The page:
Biggest IPOs Amid the Pandemic

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The coronavirus pandemic has slowed the number of initial public offerings taking place but that doesn’t mean there haven’t been some big ones. In fact, according to Dealogic, U.S. listings have raised $60 billion so far in 2020, on track to break a record.

According to the Wall Street Journal, Airbnb plans to file IPO paperwork in August 2020. Airbnb has a valuation of $18 billion, down from $31 billion in 2017. In June, used-car seller Vroom went public, raising nearly $500 million.

San Francisco-based Airbnb, which was founded in 2008, has suffered during the coronavirus pandemic as people stopped traveling, causing bookings to plummet.

However, bookings began to pick up in the spring. On July 8, guests booked more than 1 million nights’ worth of future stays at Airbnb listings around the world, the company said, the first time it hit that level since March 3.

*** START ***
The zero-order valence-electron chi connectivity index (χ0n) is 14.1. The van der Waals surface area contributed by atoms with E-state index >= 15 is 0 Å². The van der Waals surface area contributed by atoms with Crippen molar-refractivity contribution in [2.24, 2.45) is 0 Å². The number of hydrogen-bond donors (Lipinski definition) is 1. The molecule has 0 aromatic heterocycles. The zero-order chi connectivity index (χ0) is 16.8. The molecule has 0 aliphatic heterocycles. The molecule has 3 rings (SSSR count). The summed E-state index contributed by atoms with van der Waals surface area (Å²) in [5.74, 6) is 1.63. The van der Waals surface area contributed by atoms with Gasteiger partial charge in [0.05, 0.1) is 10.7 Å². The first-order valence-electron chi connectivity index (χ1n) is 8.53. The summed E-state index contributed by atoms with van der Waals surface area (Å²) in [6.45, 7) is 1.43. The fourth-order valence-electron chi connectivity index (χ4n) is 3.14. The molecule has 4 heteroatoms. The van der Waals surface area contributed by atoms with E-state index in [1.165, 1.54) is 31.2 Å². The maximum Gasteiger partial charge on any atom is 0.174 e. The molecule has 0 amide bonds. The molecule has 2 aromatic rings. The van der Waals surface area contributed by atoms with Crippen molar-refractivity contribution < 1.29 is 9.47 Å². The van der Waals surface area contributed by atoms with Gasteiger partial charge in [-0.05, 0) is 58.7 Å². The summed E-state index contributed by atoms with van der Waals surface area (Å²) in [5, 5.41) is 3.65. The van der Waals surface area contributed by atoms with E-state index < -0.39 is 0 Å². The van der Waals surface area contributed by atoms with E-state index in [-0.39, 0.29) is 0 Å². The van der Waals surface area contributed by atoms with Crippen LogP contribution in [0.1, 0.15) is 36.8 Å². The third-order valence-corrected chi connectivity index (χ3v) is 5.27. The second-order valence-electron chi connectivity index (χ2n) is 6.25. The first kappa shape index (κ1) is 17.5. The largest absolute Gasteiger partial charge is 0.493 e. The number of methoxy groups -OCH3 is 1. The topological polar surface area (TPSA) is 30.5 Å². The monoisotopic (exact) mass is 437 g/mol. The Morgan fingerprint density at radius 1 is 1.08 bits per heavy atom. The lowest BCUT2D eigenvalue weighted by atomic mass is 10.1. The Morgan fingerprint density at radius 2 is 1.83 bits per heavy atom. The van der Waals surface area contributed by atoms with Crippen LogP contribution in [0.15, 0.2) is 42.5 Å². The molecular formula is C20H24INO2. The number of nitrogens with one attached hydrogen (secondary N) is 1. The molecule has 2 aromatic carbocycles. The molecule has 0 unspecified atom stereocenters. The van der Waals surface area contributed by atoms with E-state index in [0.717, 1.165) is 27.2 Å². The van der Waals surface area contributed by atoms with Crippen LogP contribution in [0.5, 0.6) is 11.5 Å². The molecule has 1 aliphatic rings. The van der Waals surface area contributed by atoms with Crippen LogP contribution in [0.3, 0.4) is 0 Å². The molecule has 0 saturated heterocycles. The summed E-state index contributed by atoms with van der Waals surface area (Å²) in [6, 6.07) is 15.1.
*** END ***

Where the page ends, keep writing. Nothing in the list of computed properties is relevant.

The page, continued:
Jim Cramer told TheStreet's Katherine Ross that Airbnb must be doing better than he'd realized to be planning an initial public offering.

Also in June, Warner Music went public on the Nasdaq, listing 77 million class A shares. The company is valued at more than $13 billion. Warner Music WMG has musicians like Ed Sheeran, Bruno Mars, and Cardi B on its books.

Supermarket operator Albertsons went public in June as well. Albertsons ACI operates stores under the Albertsons, Safeway and Vons names. The company priced at $16 a share, below the expected range. Albertsons was seeking $18 to $20 a share. It sold 50 million shares, below expectations of 65.8 million shares. The offering valued the company at about $9.3 billion.

In August, Rocket Companies, the parent of mortgage behemoth Quicken Loans, went public, trading at $18 a share. The company is valued around $36 billion. Rocket Companies' initial public offering came at a time in which homeowners are struggling to maintain their mortgage payments, even with widespread mortgage relief programs in place. Some 11% of households with a mortgage failed to make their last payment, according to the U.S. Census Bureau’s Household Pulse survey in the five weeks through June 2.

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